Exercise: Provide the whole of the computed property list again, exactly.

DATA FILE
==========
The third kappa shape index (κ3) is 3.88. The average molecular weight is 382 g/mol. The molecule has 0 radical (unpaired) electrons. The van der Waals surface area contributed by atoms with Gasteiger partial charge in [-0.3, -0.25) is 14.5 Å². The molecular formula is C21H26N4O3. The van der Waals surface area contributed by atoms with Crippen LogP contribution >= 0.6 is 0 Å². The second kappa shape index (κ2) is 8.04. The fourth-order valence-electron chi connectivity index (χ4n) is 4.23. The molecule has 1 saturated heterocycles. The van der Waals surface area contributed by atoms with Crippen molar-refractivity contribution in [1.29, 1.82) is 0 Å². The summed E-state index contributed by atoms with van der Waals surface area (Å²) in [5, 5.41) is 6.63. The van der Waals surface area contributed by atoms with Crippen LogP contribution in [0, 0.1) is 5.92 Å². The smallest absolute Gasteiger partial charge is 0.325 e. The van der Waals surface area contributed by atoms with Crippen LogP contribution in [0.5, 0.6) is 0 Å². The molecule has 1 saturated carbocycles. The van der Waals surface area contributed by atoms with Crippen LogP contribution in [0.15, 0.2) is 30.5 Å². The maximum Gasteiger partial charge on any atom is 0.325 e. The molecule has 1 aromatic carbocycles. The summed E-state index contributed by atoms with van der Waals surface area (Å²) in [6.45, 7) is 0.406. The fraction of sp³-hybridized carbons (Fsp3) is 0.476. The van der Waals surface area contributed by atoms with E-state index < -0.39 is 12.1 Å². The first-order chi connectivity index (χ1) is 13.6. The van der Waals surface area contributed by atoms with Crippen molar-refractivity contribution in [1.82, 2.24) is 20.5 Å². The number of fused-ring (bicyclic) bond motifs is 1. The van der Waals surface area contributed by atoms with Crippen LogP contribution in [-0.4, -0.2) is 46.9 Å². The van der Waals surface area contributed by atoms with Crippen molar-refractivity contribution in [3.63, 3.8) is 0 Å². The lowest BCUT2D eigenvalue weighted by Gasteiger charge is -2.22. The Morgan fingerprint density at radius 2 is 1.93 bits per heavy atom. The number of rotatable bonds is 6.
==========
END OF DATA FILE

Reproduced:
The third kappa shape index (κ3) is 3.88. The average molecular weight is 382 g/mol. The molecule has 0 radical (unpaired) electrons. The van der Waals surface area contributed by atoms with Gasteiger partial charge in [-0.3, -0.25) is 14.5 Å². The molecular formula is C21H26N4O3. The van der Waals surface area contributed by atoms with Crippen LogP contribution >= 0.6 is 0 Å². The second kappa shape index (κ2) is 8.04. The fourth-order valence-electron chi connectivity index (χ4n) is 4.23. The molecule has 1 saturated heterocycles. The van der Waals surface area contributed by atoms with Crippen molar-refractivity contribution in [1.29, 1.82) is 0 Å². The summed E-state index contributed by atoms with van der Waals surface area (Å²) in [5, 5.41) is 6.63. The van der Waals surface area contributed by atoms with Crippen LogP contribution in [0, 0.1) is 5.92 Å². The smallest absolute Gasteiger partial charge is 0.325 e. The van der Waals surface area contributed by atoms with Crippen LogP contribution in [0.5, 0.6) is 0 Å². The molecule has 1 saturated carbocycles. The van der Waals surface area contributed by atoms with Crippen LogP contribution in [0.15, 0.2) is 30.5 Å². The maximum Gasteiger partial charge on any atom is 0.325 e. The molecule has 1 aromatic carbocycles. The summed E-state index contributed by atoms with van der Waals surface area (Å²) in [6.45, 7) is 0.406. The fraction of sp³-hybridized carbons (Fsp3) is 0.476. The van der Waals surface area contributed by atoms with E-state index < -0.39 is 12.1 Å². The first-order chi connectivity index (χ1) is 13.6. The van der Waals surface area contributed by atoms with Crippen molar-refractivity contribution in [1.82, 2.24) is 20.5 Å². The number of fused-ring (bicyclic) bond motifs is 1. The van der Waals surface area contributed by atoms with Crippen LogP contribution in [-0.4, -0.2) is 46.9 Å². The van der Waals surface area contributed by atoms with Crippen molar-refractivity contribution in [3.63, 3.8) is 0 Å². The lowest BCUT2D eigenvalue weighted by Gasteiger charge is -2.22. The Morgan fingerprint density at radius 2 is 1.93 bits per heavy atom. The number of rotatable bonds is 6.